Cookbook #52: Vegetarian Planet. Didi Emmons, The Harvard Common Press, Boston, Massachusetts, 1997. This is the second of my five vegetarian cookbooks. (The other one I covered in this blog is 1000 Vegetarian Recipes.)
I do like this cookbook! Great presentation and illustrations, personal notes, and recipes I’d like to try. Since I first bought this cookbook, I have been exposed to Thai and Mediterranean cuisines, so that many of the recipes I might have passed over in 1997 are now very interesting to me. The author claims a fondness for cheese, so it is not a vegan cookbook (a plus!).
This vegetarian cookbook is not bossily telling readers to give up meat. Instead, the author talks about how the flavors of herbs and spices come through clearer in meatless dishes. At the time of publication (1997), the author notes how US markets are seeing an influx of new food items from other countries. Many foreign cuisines use less meat and more grains, vegetables, and spices. That’s exactly what we found to be true on our recent travels to Turkey and to West Africa. Viva les légumes!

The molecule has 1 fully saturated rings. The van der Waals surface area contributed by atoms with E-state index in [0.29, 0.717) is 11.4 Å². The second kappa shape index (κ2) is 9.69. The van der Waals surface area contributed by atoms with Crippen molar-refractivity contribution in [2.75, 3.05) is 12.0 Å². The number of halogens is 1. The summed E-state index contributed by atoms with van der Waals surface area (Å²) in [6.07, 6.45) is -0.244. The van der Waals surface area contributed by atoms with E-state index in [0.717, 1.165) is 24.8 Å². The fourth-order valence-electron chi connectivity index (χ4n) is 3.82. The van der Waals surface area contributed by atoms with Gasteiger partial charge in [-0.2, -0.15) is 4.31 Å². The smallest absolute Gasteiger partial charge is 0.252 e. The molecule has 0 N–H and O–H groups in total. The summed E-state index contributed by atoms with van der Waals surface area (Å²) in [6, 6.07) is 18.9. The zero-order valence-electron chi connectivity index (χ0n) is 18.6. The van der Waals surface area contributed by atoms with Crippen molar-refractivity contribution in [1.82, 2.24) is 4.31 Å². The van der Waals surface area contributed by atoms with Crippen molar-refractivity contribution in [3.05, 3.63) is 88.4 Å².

I am looking forward to trying some of the slaws, small bites, and dumpling recipes in this cookbook. A recipe for black rice cakes – now I can cook that “forbidden rice” I bought awhile ago but didn’t know how to cook. I want to try the recipe for Korean vegetable pancakes, and snappy snap-pea salad with sumac. (Can I find sumac in one of my favorite local stores? That might be an adventure.) There are over 500 pages of recipes in this book. What fun. And if I want more, I can go to Didi Emmons’ web site for more.
Unfortunately, the recipe I chose to try for this blog was not a hit. My mind was still foggy from our recent African travels, and I chose a recipe that I should have known my dining partner would not like. I enjoyed it, but probably will not make it again.
I loved the garlic flavor in this soup. It was both well-seasoned and filling. The piece of bread in the bottom was fun. But my dining partner took one taste, said “yuck”, and that was that.